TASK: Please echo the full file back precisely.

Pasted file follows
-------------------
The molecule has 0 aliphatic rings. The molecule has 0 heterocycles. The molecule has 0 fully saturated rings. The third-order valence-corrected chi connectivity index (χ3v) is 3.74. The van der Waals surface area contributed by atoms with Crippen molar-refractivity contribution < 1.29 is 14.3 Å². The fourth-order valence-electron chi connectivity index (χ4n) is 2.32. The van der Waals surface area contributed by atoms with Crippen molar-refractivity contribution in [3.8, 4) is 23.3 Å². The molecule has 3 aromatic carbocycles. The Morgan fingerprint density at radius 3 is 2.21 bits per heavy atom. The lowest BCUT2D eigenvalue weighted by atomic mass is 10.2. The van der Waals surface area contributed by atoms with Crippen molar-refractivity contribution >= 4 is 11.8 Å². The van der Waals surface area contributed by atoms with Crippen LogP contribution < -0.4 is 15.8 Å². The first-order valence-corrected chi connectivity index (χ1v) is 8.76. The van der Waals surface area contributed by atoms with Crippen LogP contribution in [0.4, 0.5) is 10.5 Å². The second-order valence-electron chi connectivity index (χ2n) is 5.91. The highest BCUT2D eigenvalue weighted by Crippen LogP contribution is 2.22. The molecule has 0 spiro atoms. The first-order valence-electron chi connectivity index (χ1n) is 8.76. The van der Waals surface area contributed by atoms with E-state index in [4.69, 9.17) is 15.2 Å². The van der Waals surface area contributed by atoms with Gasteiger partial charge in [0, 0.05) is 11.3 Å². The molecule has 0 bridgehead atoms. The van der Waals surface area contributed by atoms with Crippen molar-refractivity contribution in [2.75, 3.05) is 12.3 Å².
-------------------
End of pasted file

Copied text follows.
The molecule has 0 aliphatic rings. The molecule has 0 heterocycles. The molecule has 0 fully saturated rings. The third-order valence-corrected chi connectivity index (χ3v) is 3.74. The van der Waals surface area contributed by atoms with Crippen molar-refractivity contribution < 1.29 is 14.3 Å². The fourth-order valence-electron chi connectivity index (χ4n) is 2.32. The van der Waals surface area contributed by atoms with Crippen molar-refractivity contribution in [3.8, 4) is 23.3 Å². The molecule has 3 aromatic carbocycles. The Morgan fingerprint density at radius 3 is 2.21 bits per heavy atom. The lowest BCUT2D eigenvalue weighted by atomic mass is 10.2. The van der Waals surface area contributed by atoms with Crippen molar-refractivity contribution >= 4 is 11.8 Å². The van der Waals surface area contributed by atoms with Crippen LogP contribution < -0.4 is 15.8 Å². The first-order valence-corrected chi connectivity index (χ1v) is 8.76. The van der Waals surface area contributed by atoms with Crippen LogP contribution in [0.4, 0.5) is 10.5 Å². The second-order valence-electron chi connectivity index (χ2n) is 5.91. The highest BCUT2D eigenvalue weighted by Crippen LogP contribution is 2.22. The molecule has 0 spiro atoms. The first-order valence-electron chi connectivity index (χ1n) is 8.76. The van der Waals surface area contributed by atoms with E-state index in [4.69, 9.17) is 15.2 Å². The van der Waals surface area contributed by atoms with Gasteiger partial charge in [0, 0.05) is 11.3 Å². The molecule has 0 bridgehead atoms. The van der Waals surface area contributed by atoms with Crippen molar-refractivity contribution in [2.75, 3.05) is 12.3 Å².